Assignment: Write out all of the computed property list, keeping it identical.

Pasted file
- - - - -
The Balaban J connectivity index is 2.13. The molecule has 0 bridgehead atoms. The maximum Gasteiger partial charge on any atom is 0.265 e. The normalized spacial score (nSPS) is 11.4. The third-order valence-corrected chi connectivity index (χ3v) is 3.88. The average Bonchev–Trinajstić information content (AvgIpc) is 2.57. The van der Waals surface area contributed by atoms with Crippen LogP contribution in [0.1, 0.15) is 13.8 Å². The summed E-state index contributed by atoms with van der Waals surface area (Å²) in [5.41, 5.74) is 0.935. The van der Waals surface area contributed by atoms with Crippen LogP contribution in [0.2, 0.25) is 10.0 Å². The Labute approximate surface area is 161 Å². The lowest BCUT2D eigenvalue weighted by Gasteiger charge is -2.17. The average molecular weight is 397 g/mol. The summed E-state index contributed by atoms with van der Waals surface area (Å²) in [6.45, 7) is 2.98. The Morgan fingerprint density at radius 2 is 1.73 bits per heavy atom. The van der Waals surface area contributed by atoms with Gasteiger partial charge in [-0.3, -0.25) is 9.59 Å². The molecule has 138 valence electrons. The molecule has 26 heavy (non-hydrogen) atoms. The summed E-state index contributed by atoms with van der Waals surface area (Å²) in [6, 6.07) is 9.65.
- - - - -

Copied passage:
The Balaban J connectivity index is 2.13. The molecule has 0 bridgehead atoms. The maximum Gasteiger partial charge on any atom is 0.265 e. The normalized spacial score (nSPS) is 11.4. The third-order valence-corrected chi connectivity index (χ3v) is 3.88. The average Bonchev–Trinajstić information content (AvgIpc) is 2.57. The van der Waals surface area contributed by atoms with Crippen LogP contribution in [0.1, 0.15) is 13.8 Å². The summed E-state index contributed by atoms with van der Waals surface area (Å²) in [5.41, 5.74) is 0.935. The van der Waals surface area contributed by atoms with Crippen LogP contribution in [0.2, 0.25) is 10.0 Å². The Labute approximate surface area is 161 Å². The lowest BCUT2D eigenvalue weighted by Gasteiger charge is -2.17. The average molecular weight is 397 g/mol. The summed E-state index contributed by atoms with van der Waals surface area (Å²) in [6.45, 7) is 2.98. The Morgan fingerprint density at radius 2 is 1.73 bits per heavy atom. The van der Waals surface area contributed by atoms with Gasteiger partial charge in [-0.3, -0.25) is 9.59 Å². The molecule has 138 valence electrons. The molecule has 26 heavy (non-hydrogen) atoms. The summed E-state index contributed by atoms with van der Waals surface area (Å²) in [6, 6.07) is 9.65.